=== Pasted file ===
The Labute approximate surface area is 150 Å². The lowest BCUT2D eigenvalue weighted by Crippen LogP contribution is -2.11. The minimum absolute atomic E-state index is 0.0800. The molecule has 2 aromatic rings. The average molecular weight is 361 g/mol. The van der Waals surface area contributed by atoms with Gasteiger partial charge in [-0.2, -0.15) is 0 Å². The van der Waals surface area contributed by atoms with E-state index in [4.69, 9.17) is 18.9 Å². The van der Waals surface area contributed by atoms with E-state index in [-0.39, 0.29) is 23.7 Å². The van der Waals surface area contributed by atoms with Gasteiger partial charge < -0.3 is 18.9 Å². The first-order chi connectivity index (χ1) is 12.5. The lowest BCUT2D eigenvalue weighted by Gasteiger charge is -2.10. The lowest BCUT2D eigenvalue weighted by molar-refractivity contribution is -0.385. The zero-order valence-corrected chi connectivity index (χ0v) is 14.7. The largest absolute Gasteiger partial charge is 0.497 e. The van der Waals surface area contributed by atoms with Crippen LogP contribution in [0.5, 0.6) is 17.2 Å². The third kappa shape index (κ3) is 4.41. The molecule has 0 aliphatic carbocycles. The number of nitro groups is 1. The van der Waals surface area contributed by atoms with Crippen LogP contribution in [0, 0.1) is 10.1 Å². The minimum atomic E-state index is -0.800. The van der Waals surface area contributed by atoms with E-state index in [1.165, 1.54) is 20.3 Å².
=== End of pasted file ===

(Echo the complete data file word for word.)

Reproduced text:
The Labute approximate surface area is 150 Å². The lowest BCUT2D eigenvalue weighted by Crippen LogP contribution is -2.11. The minimum absolute atomic E-state index is 0.0800. The molecule has 2 aromatic rings. The average molecular weight is 361 g/mol. The van der Waals surface area contributed by atoms with Gasteiger partial charge in [-0.2, -0.15) is 0 Å². The van der Waals surface area contributed by atoms with E-state index in [4.69, 9.17) is 18.9 Å². The van der Waals surface area contributed by atoms with E-state index in [-0.39, 0.29) is 23.7 Å². The van der Waals surface area contributed by atoms with Gasteiger partial charge < -0.3 is 18.9 Å². The first-order chi connectivity index (χ1) is 12.5. The lowest BCUT2D eigenvalue weighted by Gasteiger charge is -2.10. The lowest BCUT2D eigenvalue weighted by molar-refractivity contribution is -0.385. The zero-order valence-corrected chi connectivity index (χ0v) is 14.7. The largest absolute Gasteiger partial charge is 0.497 e. The van der Waals surface area contributed by atoms with Crippen LogP contribution in [0.5, 0.6) is 17.2 Å². The third kappa shape index (κ3) is 4.41. The molecule has 0 aliphatic carbocycles. The number of nitro groups is 1. The van der Waals surface area contributed by atoms with Crippen LogP contribution in [0, 0.1) is 10.1 Å². The minimum atomic E-state index is -0.800. The van der Waals surface area contributed by atoms with E-state index in [1.165, 1.54) is 20.3 Å².